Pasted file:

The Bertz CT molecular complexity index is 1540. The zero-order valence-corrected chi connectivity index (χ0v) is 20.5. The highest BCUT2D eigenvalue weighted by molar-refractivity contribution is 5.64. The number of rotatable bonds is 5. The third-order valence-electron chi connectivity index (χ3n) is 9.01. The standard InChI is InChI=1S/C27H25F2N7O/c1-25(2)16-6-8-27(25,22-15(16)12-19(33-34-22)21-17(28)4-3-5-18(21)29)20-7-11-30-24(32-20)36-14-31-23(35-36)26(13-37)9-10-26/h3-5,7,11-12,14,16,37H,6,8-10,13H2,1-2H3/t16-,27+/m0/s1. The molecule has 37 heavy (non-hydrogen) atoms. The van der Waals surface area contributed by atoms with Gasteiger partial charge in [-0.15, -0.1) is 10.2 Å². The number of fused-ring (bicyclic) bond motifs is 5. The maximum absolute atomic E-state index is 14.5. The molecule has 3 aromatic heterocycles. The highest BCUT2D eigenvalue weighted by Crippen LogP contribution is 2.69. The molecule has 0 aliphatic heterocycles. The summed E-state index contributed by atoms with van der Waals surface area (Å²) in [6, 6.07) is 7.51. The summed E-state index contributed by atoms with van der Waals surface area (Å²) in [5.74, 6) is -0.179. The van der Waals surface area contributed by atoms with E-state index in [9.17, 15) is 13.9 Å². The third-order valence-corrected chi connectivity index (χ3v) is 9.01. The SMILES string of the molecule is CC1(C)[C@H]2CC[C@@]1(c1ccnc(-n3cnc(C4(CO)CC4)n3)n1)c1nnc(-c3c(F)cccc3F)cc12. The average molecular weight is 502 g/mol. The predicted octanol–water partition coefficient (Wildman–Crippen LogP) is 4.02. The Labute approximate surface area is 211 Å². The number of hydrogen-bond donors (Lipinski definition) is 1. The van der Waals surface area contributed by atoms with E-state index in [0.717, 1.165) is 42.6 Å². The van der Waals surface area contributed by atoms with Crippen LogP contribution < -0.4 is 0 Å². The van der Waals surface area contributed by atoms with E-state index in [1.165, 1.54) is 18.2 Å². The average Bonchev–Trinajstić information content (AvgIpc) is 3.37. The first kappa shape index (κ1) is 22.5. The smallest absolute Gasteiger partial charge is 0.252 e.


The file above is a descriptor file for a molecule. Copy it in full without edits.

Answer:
The Bertz CT molecular complexity index is 1540. The zero-order valence-corrected chi connectivity index (χ0v) is 20.5. The highest BCUT2D eigenvalue weighted by molar-refractivity contribution is 5.64. The number of rotatable bonds is 5. The third-order valence-electron chi connectivity index (χ3n) is 9.01. The standard InChI is InChI=1S/C27H25F2N7O/c1-25(2)16-6-8-27(25,22-15(16)12-19(33-34-22)21-17(28)4-3-5-18(21)29)20-7-11-30-24(32-20)36-14-31-23(35-36)26(13-37)9-10-26/h3-5,7,11-12,14,16,37H,6,8-10,13H2,1-2H3/t16-,27+/m0/s1. The molecule has 37 heavy (non-hydrogen) atoms. The van der Waals surface area contributed by atoms with Gasteiger partial charge in [-0.15, -0.1) is 10.2 Å². The number of fused-ring (bicyclic) bond motifs is 5. The maximum absolute atomic E-state index is 14.5. The molecule has 3 aromatic heterocycles. The highest BCUT2D eigenvalue weighted by Crippen LogP contribution is 2.69. The molecule has 0 aliphatic heterocycles. The summed E-state index contributed by atoms with van der Waals surface area (Å²) in [6, 6.07) is 7.51. The summed E-state index contributed by atoms with van der Waals surface area (Å²) in [5.74, 6) is -0.179. The van der Waals surface area contributed by atoms with E-state index in [9.17, 15) is 13.9 Å². The third-order valence-corrected chi connectivity index (χ3v) is 9.01. The SMILES string of the molecule is CC1(C)[C@H]2CC[C@@]1(c1ccnc(-n3cnc(C4(CO)CC4)n3)n1)c1nnc(-c3c(F)cccc3F)cc12. The average molecular weight is 502 g/mol. The predicted octanol–water partition coefficient (Wildman–Crippen LogP) is 4.02. The Labute approximate surface area is 211 Å². The number of hydrogen-bond donors (Lipinski definition) is 1. The van der Waals surface area contributed by atoms with E-state index in [0.717, 1.165) is 42.6 Å². The van der Waals surface area contributed by atoms with Crippen LogP contribution < -0.4 is 0 Å². The van der Waals surface area contributed by atoms with E-state index in [1.165, 1.54) is 18.2 Å². The average Bonchev–Trinajstić information content (AvgIpc) is 3.37. The first kappa shape index (κ1) is 22.5. The smallest absolute Gasteiger partial charge is 0.252 e.